We provide education, antenatal care, delivery services and postnatal care for women in camps and mothers around the world.

Our flagship programme, before we expanded to all of this, was recognising that women in conflict areas have dignity needs. Very few people think of women and their regular needs in war and conflict, so we provide them dignity kits, to enable them to preserve their health and dignity.

Something UNFPA has been trying to do more is increase attention to and prevent GBV and talk about it in such a way that we can show that it’s actually more prevalent than it is assumed, not only in conflict, but in domestic circumstances as well.

This story originally appeared in a special edition TerraViva, ‘ICPD@20: Tracking Progress, Exploring Potential for Post-2015’, published with the support of UNFPA, the United Nations Population Fund. The contents are the independent work of reporters and authors.

Edited by Kanya D’Almeida

]]>
http://www.ipsnews.net/2014/10/qa-the-battle-continues/feed/ 0
Boosting Incomes and Empowering Rural Women in Cubahttp://www.ipsnews.net/2014/09/boosting-incomes-and-empowering-rural-women-in-cuba/?utm_source=rss&utm_medium=rss&utm_campaign=boosting-incomes-and-empowering-rural-women-in-cuba http://www.ipsnews.net/2014/09/boosting-incomes-and-empowering-rural-women-in-cuba/#comments Tue, 30 Sep 2014 15:54:29 +0000 Patricia Grogg http://www.ipsnews.net/?p=136943 A member of the Vivero Alamar Cooperative carrying ornamental plants at a nursery in a suburb of Havana. Access to employment is a problem for women in rural areas. Credit: Jorge Luis Baños/IPS

A member of the Vivero Alamar Cooperative carrying ornamental plants at a nursery in a suburb of Havana. Access to employment is a problem for women in rural areas. Credit: Jorge Luis Baños/IPS

By Patricia Grogg
HAVANA, Sep 30 2014 (IPS)

Leonor Pedroso’s sewing machine has dressed children in the Cuban town of Florida for 30 years. But it was only a few months ago that the seamstress was able to become formally self-employed.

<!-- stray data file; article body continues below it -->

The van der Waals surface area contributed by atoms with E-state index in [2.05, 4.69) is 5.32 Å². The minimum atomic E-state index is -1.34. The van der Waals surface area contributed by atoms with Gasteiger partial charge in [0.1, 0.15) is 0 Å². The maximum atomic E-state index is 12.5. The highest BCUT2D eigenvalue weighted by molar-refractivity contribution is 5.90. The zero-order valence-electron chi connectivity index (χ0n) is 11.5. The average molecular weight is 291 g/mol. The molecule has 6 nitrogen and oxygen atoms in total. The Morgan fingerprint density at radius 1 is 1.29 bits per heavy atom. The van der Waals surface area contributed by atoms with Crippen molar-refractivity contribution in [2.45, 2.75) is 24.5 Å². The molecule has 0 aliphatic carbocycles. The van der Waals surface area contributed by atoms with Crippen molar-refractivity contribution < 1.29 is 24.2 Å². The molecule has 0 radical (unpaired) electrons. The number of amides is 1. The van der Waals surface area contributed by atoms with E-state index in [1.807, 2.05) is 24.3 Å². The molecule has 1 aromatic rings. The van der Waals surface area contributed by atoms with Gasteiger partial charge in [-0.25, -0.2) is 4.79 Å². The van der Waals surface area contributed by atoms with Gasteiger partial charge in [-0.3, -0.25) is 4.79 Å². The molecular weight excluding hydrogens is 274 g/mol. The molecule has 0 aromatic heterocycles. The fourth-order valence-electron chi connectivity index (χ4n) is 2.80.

“My husband, a small farmer, didn’t let me work outside the home,” Pedroso, 63, told IPS. “I could only sew things for neighbours or close friends, for free or really cheap. According to him, jobs weren’t for women.”

She is now one of the beneficiaries of a project funded by international development aid that helps women entrepreneurs with the aim of closing the gender gap, as part of the economic reforms underway in this socialist Caribbean island nation.

Pedroso, whose main activities were running the household and raising the couple’s four children, did not have a stable enough flow of income or the knowledge to capitalise on her skills until she took courses in business plan development and management and gender along with other female entrepreneurs.

“I stood up to my husband, to do what I like to do, and now I am setting up a business in my home, to sell what I make and to teach young girls to sew and embroider,” she said with satisfaction, while waiting for the delivery of new sewing machines for her business.“I moved to where I could find work because I couldn’t let my 12-year-old daughter go hungry. Then I learned how to sell my harvest and invest the money I earn.” -- Neysi Fernández

She is now a new member of the local Producción Animal 25 Aniversario Cooperative.

The project, carried out by ACSUR Las Segovias, a non-governmental organisation from Spain, and the local Asociación Nacional de Agricultores Pequeños (ANAP – National Association of Small Farmers), with financing from the European Union, provides training and inputs to 24 women, including farmers, craftmakers and rural leaders.

The project, whose formal title is “incorporation of rural female entrepreneurs into local socioeconomic development from a gender perspective”, has helped women who have traditionally been homemakers to generate an income. It is to be completed at the end of the year.

The women involved are in Artemisa, a province near Havana; Camagüey, a province in east-central Cuba, where Florida is located; and the eastern province of Granma.

“In the past, men were seen as the breadwinners and the owners of the land, but women have started to understand what they themselves contribute to the family economy,” Lorena Rodríguez, who works in the area of projects with ACSUR Las Segovia, told IPS.

She said “machismo” and sexism continue to stand in the way of the incorporation of rural women in the labour market.

One of the women involved in the project is Neysi Fernández who, seeking a way to make a living, moved from her hometown of Yateras in the eastern province of Guantánamo to Guanajay in the province of Artemisa, where a family member offered her a piece of land to work.

On the four hectares of land she is planting cassava, malanga (a tuber resembling a sweet potato), beans, maize and plantains.

“I moved to where I could find work because I couldn’t let my 12-year-old daughter go hungry,” the 42-year-old small farmer, who married a manual labourer four years ago, told IPS. “Then I learned how to sell my harvest and invest the money I earn.”